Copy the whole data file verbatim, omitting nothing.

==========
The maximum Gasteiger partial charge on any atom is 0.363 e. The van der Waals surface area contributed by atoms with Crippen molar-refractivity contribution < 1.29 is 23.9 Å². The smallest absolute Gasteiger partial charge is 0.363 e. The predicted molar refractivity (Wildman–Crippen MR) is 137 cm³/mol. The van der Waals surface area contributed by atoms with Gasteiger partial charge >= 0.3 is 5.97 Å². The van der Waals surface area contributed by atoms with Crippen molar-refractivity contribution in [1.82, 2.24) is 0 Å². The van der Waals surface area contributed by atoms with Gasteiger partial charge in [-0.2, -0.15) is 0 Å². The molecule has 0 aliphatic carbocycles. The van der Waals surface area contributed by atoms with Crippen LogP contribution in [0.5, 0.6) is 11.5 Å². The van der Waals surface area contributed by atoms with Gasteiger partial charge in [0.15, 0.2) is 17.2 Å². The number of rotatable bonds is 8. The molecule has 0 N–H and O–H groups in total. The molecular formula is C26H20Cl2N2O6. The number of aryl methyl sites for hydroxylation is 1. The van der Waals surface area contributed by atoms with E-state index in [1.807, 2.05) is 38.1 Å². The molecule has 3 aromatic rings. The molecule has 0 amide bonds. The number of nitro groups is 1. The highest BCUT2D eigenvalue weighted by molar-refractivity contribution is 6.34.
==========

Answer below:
The maximum Gasteiger partial charge on any atom is 0.363 e. The van der Waals surface area contributed by atoms with Crippen molar-refractivity contribution < 1.29 is 23.9 Å². The smallest absolute Gasteiger partial charge is 0.363 e. The predicted molar refractivity (Wildman–Crippen MR) is 137 cm³/mol. The van der Waals surface area contributed by atoms with Gasteiger partial charge >= 0.3 is 5.97 Å². The van der Waals surface area contributed by atoms with Crippen molar-refractivity contribution in [1.82, 2.24) is 0 Å². The van der Waals surface area contributed by atoms with Gasteiger partial charge in [-0.2, -0.15) is 0 Å². The molecule has 0 aliphatic carbocycles. The van der Waals surface area contributed by atoms with Crippen LogP contribution in [0.5, 0.6) is 11.5 Å². The van der Waals surface area contributed by atoms with Gasteiger partial charge in [0.15, 0.2) is 17.2 Å². The number of rotatable bonds is 8. The molecule has 0 N–H and O–H groups in total. The molecular formula is C26H20Cl2N2O6. The number of aryl methyl sites for hydroxylation is 1. The van der Waals surface area contributed by atoms with E-state index in [1.807, 2.05) is 38.1 Å². The molecule has 3 aromatic rings. The molecule has 0 amide bonds. The number of nitro groups is 1. The highest BCUT2D eigenvalue weighted by molar-refractivity contribution is 6.34.